Awarded to all that shortly after the war received the so called "Fire Card", i.e. all who came under fire at the front. Holders of this card also received a plaque in either French or Flemish, according to their mother tongue.
The decoration is a bronze cross with short, broad arms and was instituted on 6 February 1934; it is worn immediately after the Yser Medal (or Cross) and could not be awarded posthumously.
The obverse depicts in a large rectangular panel, flanked by a vertical laurel twig on either side, an abandoned battlefield : a helmet on top of a bajonet in front, a hill with a 75mm field gun at the back, with the sun shining through some clouds. The reverse has in its panel a royal crown with seven rays emanating from it, a large oak leaf branch with a latin text across : "SALUS PATRIAE / SUPREMA LEX" and the years "1914 / 1918" in the lower right corner. In the lower left corner is the designer's name : A. Rombaut. The ribbon is red with light blue edges and a light blue centre stripe.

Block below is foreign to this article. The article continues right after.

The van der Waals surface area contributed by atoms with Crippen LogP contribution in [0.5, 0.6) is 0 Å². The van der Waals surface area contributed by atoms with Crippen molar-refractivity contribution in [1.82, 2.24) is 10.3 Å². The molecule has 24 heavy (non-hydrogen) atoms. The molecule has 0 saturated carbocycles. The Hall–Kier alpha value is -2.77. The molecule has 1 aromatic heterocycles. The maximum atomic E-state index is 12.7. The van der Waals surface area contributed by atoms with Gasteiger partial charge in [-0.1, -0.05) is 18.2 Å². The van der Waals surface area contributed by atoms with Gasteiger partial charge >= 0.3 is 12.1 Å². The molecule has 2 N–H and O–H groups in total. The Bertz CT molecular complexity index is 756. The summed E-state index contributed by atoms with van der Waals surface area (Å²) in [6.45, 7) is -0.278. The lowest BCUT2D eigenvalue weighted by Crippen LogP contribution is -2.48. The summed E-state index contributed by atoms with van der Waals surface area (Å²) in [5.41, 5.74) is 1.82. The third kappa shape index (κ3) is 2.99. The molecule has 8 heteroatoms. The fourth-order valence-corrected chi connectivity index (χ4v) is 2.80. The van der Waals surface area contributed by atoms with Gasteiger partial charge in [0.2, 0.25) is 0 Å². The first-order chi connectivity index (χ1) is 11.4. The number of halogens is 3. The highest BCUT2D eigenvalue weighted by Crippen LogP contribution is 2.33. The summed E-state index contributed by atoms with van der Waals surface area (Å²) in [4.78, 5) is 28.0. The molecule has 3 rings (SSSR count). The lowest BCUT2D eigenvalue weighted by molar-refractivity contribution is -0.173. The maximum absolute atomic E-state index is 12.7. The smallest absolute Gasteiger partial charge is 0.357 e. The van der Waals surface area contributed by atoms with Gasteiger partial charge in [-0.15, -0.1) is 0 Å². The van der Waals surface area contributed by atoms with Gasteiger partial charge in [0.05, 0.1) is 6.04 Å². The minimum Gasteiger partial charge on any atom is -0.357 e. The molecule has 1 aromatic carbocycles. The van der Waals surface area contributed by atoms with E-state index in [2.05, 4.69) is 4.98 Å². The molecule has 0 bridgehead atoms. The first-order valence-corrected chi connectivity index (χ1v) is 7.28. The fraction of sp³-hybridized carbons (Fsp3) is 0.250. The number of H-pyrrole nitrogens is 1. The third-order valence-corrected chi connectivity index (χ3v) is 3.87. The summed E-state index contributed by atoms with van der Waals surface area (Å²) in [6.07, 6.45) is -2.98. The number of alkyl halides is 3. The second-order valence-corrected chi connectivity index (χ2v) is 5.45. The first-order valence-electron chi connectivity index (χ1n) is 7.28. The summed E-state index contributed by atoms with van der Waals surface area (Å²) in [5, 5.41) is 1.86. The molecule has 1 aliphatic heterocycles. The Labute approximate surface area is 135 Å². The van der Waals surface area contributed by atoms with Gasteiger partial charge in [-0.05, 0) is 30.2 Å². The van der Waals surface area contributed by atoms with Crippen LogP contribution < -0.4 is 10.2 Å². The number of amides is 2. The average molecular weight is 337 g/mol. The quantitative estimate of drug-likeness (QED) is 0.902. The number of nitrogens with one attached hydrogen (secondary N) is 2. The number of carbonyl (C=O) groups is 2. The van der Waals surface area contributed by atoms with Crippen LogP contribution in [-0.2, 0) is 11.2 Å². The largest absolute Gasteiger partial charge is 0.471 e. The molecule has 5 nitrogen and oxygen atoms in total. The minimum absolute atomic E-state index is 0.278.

Three main types of this medal exist with several differences (all relative to the producing manufacturer) for models 1 and 2. The 3rd model can best be described as a smaller and narrower type 2.
The Fire Cross 1914-1918
Fire Cross (obverse, reverse)
© Hendrik Meersschaert, 2017
Fire Card and Fire Card Medal
The main types, obverse and reverses
There is also a buttonhole badge which is related to this medal and was in fact properly and officially instituted on 27 April 1933, prior to the medal. It was conferred on the same holders of the "Fire Card". The reverse reads "1914-1918 / Salus / Patriae / Suprema / Lex" as on the later medal's reverse.
Buttonhole badge (enlarged)